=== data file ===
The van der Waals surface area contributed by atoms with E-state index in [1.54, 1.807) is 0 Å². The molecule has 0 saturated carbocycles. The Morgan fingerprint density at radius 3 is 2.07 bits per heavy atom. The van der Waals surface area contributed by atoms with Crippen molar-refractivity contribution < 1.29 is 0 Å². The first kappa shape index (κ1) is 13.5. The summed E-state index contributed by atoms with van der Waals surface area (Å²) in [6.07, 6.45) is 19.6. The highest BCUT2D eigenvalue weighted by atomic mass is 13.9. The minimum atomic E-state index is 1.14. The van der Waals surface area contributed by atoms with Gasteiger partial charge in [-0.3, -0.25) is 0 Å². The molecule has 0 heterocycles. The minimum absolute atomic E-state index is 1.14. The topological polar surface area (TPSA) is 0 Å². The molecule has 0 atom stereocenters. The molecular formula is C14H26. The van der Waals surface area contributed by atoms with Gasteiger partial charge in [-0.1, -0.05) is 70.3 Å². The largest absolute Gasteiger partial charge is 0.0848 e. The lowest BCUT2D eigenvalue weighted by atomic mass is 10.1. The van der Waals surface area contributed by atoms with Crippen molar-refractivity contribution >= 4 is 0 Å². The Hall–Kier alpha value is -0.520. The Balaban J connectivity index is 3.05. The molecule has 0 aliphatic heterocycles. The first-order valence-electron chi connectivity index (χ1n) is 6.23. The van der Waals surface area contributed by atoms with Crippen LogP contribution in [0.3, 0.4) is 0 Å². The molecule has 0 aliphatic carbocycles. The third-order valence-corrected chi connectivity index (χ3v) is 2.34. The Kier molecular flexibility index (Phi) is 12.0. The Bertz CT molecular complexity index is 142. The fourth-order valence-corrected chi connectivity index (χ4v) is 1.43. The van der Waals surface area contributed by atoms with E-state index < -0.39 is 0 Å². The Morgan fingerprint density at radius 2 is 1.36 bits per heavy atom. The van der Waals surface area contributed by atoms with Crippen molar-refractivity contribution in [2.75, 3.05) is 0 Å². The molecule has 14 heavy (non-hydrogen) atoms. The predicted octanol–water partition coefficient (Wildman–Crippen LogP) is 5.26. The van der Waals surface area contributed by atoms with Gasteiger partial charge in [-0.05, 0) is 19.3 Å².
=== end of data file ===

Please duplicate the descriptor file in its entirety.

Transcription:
The van der Waals surface area contributed by atoms with E-state index in [1.54, 1.807) is 0 Å². The molecule has 0 saturated carbocycles. The Morgan fingerprint density at radius 3 is 2.07 bits per heavy atom. The van der Waals surface area contributed by atoms with Crippen molar-refractivity contribution < 1.29 is 0 Å². The first kappa shape index (κ1) is 13.5. The summed E-state index contributed by atoms with van der Waals surface area (Å²) in [6.07, 6.45) is 19.6. The highest BCUT2D eigenvalue weighted by atomic mass is 13.9. The minimum atomic E-state index is 1.14. The van der Waals surface area contributed by atoms with Gasteiger partial charge in [-0.3, -0.25) is 0 Å². The molecule has 0 heterocycles. The minimum absolute atomic E-state index is 1.14. The topological polar surface area (TPSA) is 0 Å². The molecule has 0 atom stereocenters. The molecular formula is C14H26. The van der Waals surface area contributed by atoms with Gasteiger partial charge in [-0.1, -0.05) is 70.3 Å². The largest absolute Gasteiger partial charge is 0.0848 e. The lowest BCUT2D eigenvalue weighted by atomic mass is 10.1. The van der Waals surface area contributed by atoms with Crippen molar-refractivity contribution >= 4 is 0 Å². The Hall–Kier alpha value is -0.520. The Balaban J connectivity index is 3.05. The molecule has 0 aliphatic heterocycles. The first-order valence-electron chi connectivity index (χ1n) is 6.23. The van der Waals surface area contributed by atoms with Crippen LogP contribution in [0.3, 0.4) is 0 Å². The molecule has 0 aliphatic carbocycles. The third-order valence-corrected chi connectivity index (χ3v) is 2.34. The Kier molecular flexibility index (Phi) is 12.0. The Bertz CT molecular complexity index is 142. The fourth-order valence-corrected chi connectivity index (χ4v) is 1.43. The van der Waals surface area contributed by atoms with E-state index < -0.39 is 0 Å². The Morgan fingerprint density at radius 2 is 1.36 bits per heavy atom. The van der Waals surface area contributed by atoms with Crippen molar-refractivity contribution in [2.75, 3.05) is 0 Å². The molecule has 14 heavy (non-hydrogen) atoms. The predicted octanol–water partition coefficient (Wildman–Crippen LogP) is 5.26. The van der Waals surface area contributed by atoms with Gasteiger partial charge in [-0.05, 0) is 19.3 Å².